THE UK Government has laid out revised contract terms for offshore wind after a “complete failure” at the last auction saw no bids made.

On Thursday, the Tory government announced that the amount which wind farm builders can charge for the electricity they supply to British homes will be hiked in a bid to “further cement the UK as a world leader in clean energy”.

The prices producers can be paid will be increased from £44/MWh to £73/MWh (66%) for offshore wind and from £116/MWh to £176/MWh (52%) for offshore floating projects ahead of “Allocation Round 6” next year. The UK Government said the change was necessary after inflation interrupted the trend where renewable energy had fallen for years.

Last summer, wind farms could charge less than a third of what they were allowed to charge in 2015.

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Industry insiders told the PA news agency that the £73/MWh price is a maximum, and the system incentivises them to compete below this amount, otherwise they risk not having their projects chosen.

It is also less than half the £155 that offshore wind was allowed to charge in the 2015 auction.

The Government wants around 50 gigawatts (GW) of offshore wind turbines installed in British waters by 2030. Only around 14GW have been installed to date.

“We recognise that there have been global challenges in this sector and our new annual auction allows us to reflect this,” said Energy Security Secretary Claire Coutinho (below).

The National: Energy Security and Net Zero Secretary Claire Coutinho said her party will cut ‘red tape’ that limits the amount of solar businesses can install (Danny Lawson/PA)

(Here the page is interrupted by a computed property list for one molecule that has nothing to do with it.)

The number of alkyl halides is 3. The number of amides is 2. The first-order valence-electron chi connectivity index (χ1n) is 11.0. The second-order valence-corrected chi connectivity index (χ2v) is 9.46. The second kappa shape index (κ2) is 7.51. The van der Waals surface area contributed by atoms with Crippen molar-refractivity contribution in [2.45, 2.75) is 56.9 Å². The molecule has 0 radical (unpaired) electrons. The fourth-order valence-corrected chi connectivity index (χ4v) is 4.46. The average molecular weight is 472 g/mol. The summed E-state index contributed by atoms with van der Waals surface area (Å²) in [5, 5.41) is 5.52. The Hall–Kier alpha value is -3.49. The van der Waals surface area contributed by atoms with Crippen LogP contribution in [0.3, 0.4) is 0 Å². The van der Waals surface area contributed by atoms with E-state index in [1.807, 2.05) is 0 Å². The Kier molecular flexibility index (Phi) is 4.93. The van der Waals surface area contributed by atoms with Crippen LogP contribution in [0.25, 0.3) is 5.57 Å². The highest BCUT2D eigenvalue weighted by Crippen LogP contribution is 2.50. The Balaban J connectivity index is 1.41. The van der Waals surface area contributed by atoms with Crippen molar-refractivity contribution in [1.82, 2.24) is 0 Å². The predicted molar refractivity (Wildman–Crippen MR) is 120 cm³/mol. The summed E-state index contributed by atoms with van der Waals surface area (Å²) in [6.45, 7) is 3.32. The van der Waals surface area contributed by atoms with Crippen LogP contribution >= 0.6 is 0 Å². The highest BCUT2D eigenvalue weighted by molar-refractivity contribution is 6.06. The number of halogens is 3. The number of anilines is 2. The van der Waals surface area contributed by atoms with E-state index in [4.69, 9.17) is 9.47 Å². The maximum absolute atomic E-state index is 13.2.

The SNP's energy spokesperson at Westminster, Dave Doogan MP, said: "The UK Government's last auction round was a complete failure, attracting precisely zero bids for offshore wind, so this news comes as no surprise.

"Ultimately, the proof will be in the number of bids taken forward over the next two rounds but with Scottish projects facing some of the highest transmission charges in Europe, there remain some very steep hurdles to be cleared.

"Successive Westminster governments have allowed the National Grid to become outdated and ill-equipped to deal with Scotland's offshore wind potential – and Tory anti net-zero legislation and rhetoric has undermined confidence in the sector.

"Scotland can lead Europe in renewable energy, but we are being hampered by a Westminster government that has struggled to match our ambition and stifled investment with an incompetent auction round and a grid not fit for purpose.”

The news of the price hike was welcomed by the sector.

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Claire Mack, the chief executive of Scottish Renewables, said they were pleased with the £73 price as they had “repeatedly warned of the cost pressures and increased challenges facing our industry”.

Mack went on: “Today’s announcement is important because in addition to the social, environmental and economic benefits that renewable energy projects can offer, bringing forward more of these developments will not only deliver affordable electricity and savings to bill-payers but will improve energy security and reduce consumer exposure to high, volatile gas prices.”

Thibaut Cheret, wind and renewables manager at Offshore Energies UK, said: “We are world leaders in offshore wind energy and today’s announcement is part of anchoring its future here in the UK. Nurturing firms’ confidence to invest in Allocation Round 6 is key to delivering robust, innovative projects that boost homegrown energy jobs and our supply chains.”